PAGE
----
While most know and visit Easter Island for the ancient Moai statues left by the Rapa Nui civilization, there are plenty of other activity options on offer for adventurous travelers, though many are connected to seeing the Moai as well. The island lies some 3,000 miles off the coast of Chile, and although part of the country, its culture is Polynesian. Here’s the top 10 things to do in on Easter Island.
See the Moai quarry
Rano Raraku is located on the slopes of Teravaku in the Rapa Nui National Park. It was formed from a volcanic crater and was used by the Rapa Nui culture for around 500 years as the main quarry for creating the Moai statues seen across the island. They Moai were built somewhere between 3,000 and 3,500 years ago and although they were built for the gods, ironically the felling of all the trees to transport the heavy statues led to a huge change in the environment and the downfall of the civilization. An enormous 21.6 metre incomplete statue weighing over 270 tonnes still sits at the quarry.
Swim at Anakena Beach
The white sand on Anakena beach is made from ground coral and is one of the best on the island. Though most visit to see the nearby statues, the beach is a highlight. While away an afternoon sunbathing or swim in the warm Pacific Ocean.
Join Tapati festival
The festival is over 40 years old and started to help maintain Rapa Nui culture and drawing in tourism. The two-week long festival starts at the beginning of February and is full of Rapa Nui dancing, singing and competitions. Every year, two females compete to become the Queen of Tapati and there are horse racing competitions on different parts of the island. It’s one of the best, albeit the most expensive time to visit.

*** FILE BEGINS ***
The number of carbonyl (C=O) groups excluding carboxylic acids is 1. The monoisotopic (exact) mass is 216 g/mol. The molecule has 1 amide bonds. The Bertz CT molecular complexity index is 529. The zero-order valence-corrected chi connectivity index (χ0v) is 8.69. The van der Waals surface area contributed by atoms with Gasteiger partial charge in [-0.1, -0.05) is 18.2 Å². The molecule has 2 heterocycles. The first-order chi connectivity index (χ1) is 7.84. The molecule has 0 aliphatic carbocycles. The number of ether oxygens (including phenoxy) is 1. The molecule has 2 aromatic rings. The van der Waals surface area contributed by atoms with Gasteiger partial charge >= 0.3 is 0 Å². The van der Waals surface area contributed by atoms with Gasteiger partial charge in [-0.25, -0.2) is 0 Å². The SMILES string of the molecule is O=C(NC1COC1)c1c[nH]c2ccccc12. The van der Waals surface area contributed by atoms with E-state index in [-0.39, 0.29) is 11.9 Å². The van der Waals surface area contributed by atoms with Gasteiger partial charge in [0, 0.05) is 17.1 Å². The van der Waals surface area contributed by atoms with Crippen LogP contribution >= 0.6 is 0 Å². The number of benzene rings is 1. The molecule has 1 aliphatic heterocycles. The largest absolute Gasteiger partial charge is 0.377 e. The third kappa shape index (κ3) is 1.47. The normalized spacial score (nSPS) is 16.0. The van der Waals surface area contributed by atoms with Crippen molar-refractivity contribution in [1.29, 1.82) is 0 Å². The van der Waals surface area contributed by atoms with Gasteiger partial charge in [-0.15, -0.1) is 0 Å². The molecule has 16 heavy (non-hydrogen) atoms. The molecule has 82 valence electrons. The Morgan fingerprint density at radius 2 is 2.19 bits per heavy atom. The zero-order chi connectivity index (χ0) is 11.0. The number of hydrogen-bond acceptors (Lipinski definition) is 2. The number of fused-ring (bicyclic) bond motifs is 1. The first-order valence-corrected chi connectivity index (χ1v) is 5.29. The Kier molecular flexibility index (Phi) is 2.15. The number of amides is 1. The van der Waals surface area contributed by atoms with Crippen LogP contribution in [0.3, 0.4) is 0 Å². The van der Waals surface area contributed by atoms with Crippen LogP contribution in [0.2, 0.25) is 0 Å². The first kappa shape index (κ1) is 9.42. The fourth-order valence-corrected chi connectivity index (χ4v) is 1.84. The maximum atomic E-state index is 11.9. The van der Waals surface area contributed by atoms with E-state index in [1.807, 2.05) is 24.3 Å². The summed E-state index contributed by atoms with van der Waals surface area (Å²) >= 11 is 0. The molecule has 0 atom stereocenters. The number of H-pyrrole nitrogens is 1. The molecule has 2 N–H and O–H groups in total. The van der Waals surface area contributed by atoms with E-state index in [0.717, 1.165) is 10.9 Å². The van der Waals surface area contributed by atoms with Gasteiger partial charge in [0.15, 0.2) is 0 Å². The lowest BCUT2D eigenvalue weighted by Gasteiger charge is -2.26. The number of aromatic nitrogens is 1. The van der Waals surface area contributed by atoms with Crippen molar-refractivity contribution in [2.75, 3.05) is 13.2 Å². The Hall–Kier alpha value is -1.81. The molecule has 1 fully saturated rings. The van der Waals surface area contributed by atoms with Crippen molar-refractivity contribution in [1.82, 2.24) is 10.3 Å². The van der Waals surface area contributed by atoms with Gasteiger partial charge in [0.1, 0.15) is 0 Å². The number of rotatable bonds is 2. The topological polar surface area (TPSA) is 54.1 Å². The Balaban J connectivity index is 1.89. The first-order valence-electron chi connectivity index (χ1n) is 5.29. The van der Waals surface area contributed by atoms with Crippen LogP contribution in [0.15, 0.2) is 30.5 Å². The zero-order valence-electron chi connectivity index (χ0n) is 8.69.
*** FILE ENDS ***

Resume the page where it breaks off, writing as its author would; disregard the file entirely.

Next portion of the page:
Biking around Easter Island
Taking a self-guided or guided mountain biking tour around Easter Island can be a great way to introduce yourself to the Moai and the island scenery. There are plenty of routes including Hanga Roa to Orongo and Puna Pau to Tahai. There are some paved roads across the island, but many are trails and paths which can be quite challenging. Rentals cost around US $15 a day. Just check the quality of the bike before you hire it.
See the sunrise at Tongariki
A popular tour for visitors to the island. Head down to the site of Tangariki where 15 Moai statues stand on a ceremonial platform overlooking the ocean. During sunrise and sunset, the most amazing colours can be seen hitting the ocean, coastline and Moai. A magical experience, just remember to bring your camera!
Hit the surf
You might not know this, but Easter Island has some excellent surf. There are several hire shops and schools if you want to learn which are inexpensive and offer good quality equipment. After a morning of exploration, the Pacific swells are a great way to expend some energy.
Hike up Terevaka Volcano
The summit of Terevaka Volcano is the highest point on the island, towering over 500 metres above sea level and offering spectacular views across the island. Hiking to the top can be a rewarding experience that takes around four hours round trip. Few people decide to climb Terevaka, so those who do might very well have the summit all to themselves. For those who don’t want to trek, a horse riding tour to the top can be arranged.
Watch the Birdman ceremony
The Tangata Manu, also called the Birdman ceremony started sometime in the 18th century. Held in September every year, one man from each tribe contends in a dangerous competition to collect the first egg of the Easter Island (Manutara) seagull. To do so, the competitors must paddle across the rough ocean on floating reeds to the caves where the eggs are laid and then bring it back in tact to present it to the chief. The winner keeps the emptied egg Birdman’s house.
Gorge on seafood
Being an island, it’s not surprising that the main diet of the Easter Island community is seafood. There are plenty of great restaurants to gorge on fresh seafood including mahi mahi, tuna, swordfish, lobster and prawns. Look out for sea urchins which litter the beaches throughout the year. Eaten raw, these can be opened on a rock and the roe eaten right out the shell.